Decisions – Miss.S.Ct. – Jan. 7, 2016

James Wilson v. Pearlean Davis  – custody/natural parent presumption –  James Wilson is the father of Sha’Nyla Wilson.  Sh’s parents were unmarried and her mother was awarded custody.  When Sha’s morther died, the maternal grandmother, Pearlean Davis, refused to return the girl to James.  The chancellor awarded custody to Pearlean  analyzing James’ petition as one of modification from the original decision awarding custody to the mother. The COA reversed and held that the chancellor should determine whether the natural parent presumption was rebutted.  The chancellor did not have another hearing but amended her opinion to hold that the presumption had been rebutted.  On appeal this time, the COA affirmed finding that James’ conduct was so immoral that he was unfit to have custody. The Miss. S. Ct granted cert. and finds that the chancellor erred in not holding a hearing so that the circumstances between the original hearing and the reversal a year and a half later could be addressed.   Furthermore, the evidence cited by the chancellor was insufficient to rebut the natural parent presumption.  Long discussion of what it takes to rebut the natural parent presumption in opinion authored by Justice King.

Cherri Porter v. Max Mullins –  Katrina/ insurance –  Porter’s house was demolished when it was struck by Grand Casino’s moorings during Hurricane Katrina. “Because Porter’s all-risk insurance policy excluded from coverage damage caused by water or windstorm, State Farm Fire and CasualtyCompany (State Farm) denied Porter’s claim. Porter filed suit against the insurance agent who maintained the policy, Max Mullins, against State Farm, and against Grand Casino.”   The trial court granted summary judgment for each defendant and the COA affirmed.  The Miss.S.Ct. granted cert. and also affirms.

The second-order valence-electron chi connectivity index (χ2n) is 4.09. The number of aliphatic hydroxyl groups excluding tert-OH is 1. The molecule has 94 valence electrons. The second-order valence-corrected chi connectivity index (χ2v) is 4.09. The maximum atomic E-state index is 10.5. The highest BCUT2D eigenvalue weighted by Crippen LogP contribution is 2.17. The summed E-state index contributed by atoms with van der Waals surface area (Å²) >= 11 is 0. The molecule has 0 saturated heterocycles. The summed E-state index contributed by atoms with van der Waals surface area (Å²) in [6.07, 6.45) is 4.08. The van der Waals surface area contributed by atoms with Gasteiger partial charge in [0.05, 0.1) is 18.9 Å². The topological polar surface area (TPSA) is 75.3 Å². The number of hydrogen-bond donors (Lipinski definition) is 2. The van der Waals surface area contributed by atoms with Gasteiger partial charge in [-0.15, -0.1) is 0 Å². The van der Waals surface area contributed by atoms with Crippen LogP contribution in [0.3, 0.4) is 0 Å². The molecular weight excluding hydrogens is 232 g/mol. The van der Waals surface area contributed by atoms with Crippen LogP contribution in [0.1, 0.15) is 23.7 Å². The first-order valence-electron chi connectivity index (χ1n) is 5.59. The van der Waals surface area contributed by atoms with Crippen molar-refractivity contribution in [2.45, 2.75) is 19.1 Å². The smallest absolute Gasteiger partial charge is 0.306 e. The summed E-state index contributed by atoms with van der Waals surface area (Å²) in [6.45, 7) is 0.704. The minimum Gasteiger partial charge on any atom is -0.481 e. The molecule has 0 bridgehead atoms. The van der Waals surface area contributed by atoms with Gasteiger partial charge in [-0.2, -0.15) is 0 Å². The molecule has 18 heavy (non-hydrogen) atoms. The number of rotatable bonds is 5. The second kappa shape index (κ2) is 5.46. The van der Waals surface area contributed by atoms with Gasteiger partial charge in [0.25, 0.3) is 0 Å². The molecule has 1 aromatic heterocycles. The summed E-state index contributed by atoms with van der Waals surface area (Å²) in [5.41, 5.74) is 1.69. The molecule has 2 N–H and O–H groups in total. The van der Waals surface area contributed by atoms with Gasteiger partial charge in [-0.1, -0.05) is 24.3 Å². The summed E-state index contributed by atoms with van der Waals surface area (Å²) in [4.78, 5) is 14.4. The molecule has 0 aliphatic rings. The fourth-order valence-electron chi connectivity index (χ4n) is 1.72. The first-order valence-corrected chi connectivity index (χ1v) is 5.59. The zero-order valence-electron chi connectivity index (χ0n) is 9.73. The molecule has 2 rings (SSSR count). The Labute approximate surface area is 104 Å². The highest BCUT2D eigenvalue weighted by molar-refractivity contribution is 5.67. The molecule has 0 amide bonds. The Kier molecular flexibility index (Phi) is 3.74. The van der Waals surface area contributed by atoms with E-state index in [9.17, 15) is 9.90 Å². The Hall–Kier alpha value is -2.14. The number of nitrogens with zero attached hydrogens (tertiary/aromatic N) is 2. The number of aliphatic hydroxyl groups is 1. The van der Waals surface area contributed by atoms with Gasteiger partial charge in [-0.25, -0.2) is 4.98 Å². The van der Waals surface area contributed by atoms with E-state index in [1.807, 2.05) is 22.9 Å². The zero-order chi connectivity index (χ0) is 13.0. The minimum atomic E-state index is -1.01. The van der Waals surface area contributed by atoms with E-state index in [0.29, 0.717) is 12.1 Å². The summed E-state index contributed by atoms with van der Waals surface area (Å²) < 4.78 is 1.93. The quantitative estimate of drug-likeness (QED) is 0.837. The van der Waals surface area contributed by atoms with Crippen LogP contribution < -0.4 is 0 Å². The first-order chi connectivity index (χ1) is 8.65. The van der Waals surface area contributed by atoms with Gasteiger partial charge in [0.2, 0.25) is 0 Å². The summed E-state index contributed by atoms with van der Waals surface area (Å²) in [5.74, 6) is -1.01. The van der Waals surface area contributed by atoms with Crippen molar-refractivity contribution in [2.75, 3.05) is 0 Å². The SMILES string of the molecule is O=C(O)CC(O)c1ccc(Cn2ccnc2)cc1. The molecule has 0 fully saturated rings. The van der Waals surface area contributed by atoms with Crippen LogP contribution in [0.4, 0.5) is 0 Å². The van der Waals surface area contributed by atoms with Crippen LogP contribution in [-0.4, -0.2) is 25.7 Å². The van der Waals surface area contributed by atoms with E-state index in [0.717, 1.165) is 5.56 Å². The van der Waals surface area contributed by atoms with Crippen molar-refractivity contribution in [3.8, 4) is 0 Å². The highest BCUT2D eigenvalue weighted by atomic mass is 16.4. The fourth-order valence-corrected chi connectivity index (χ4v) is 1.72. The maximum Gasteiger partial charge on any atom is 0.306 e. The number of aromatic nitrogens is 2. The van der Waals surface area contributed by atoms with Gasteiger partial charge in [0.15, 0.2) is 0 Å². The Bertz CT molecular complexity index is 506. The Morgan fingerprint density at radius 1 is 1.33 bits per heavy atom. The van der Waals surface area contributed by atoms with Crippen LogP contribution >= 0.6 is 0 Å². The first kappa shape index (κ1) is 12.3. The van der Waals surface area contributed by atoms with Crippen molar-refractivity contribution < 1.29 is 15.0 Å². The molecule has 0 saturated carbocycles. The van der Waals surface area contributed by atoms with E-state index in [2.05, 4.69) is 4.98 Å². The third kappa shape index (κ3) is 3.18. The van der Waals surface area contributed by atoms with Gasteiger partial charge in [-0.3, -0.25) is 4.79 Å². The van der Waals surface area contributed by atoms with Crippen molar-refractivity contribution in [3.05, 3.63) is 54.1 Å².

Devin Jones v. Miss. Employment Security Commission – unemployment benefits/leaving work early – Jones worked for T&L Specialty Company.  He left work early one day when he  learned that his fiancé was having complications related to her pregnancy.  He did not notify his supervisor but asked a co-worker to do so and the co-worker failed to follow through.  Jones’ supervisor concluded that Jones had voluntarily quit.  Jones returned to work the following day and pleaded to keep his job.  The MESC determined that Jones was guilty of misconduct and denied benefits.  The Miss.S.CVt. reverses finding that the MESC relied upon the employer’s handbook but the handbook makes a distinction between leaving early and failing to show.  “By the very terms of the employee handbook—upon which the ALJ relied—Jones was required to notify his employer only if he was going to be late or absent.”   The Court reverses and remands “for a proper determination of whether Jones is eligible for unemployment benefits.”

Quality Diesel Service v. Tiger Drilling Company –  garnishment – In 2004, Quality Diesel obtained a judgment against Gulf South Drilling.   After learning that Tiger Drilling was indebted to Gulf South, Quality served writs of garnishment on Tiger throughout 2004- 2006.  Tiger Drilling’s response was that it was indebted to Gulf South but the debt was not yet due.   In 2014, Tiger Drilling moved to dismiss the garnishment proceeding because the time for enforcing the underlying judgment had lapsed and not been renewed.  The circuit court dismissed the garnishment proceeding.   On appeal, the Miss.S.Ct. reverses finding that the issue of whether the garnishment is still valid when the time for enforcing the underlying judgment has lapsed is a question of first impression.

We hold that where a party commences a garnishment proceeding at a time when the underlying judgment is still valid, the statute of limitations for actions on judgments is tolled as to that particular party as to funds—due to the judgment debtor—that actually were in the hands of the garnishee at the time the garnishment proceeding was initiated and at the time the underlying judgment was valid. A garnisher is not entitled to those funds, due to the judgment debtor, which came into the garnishee’s hands only after the underlying judgment had lapsed.

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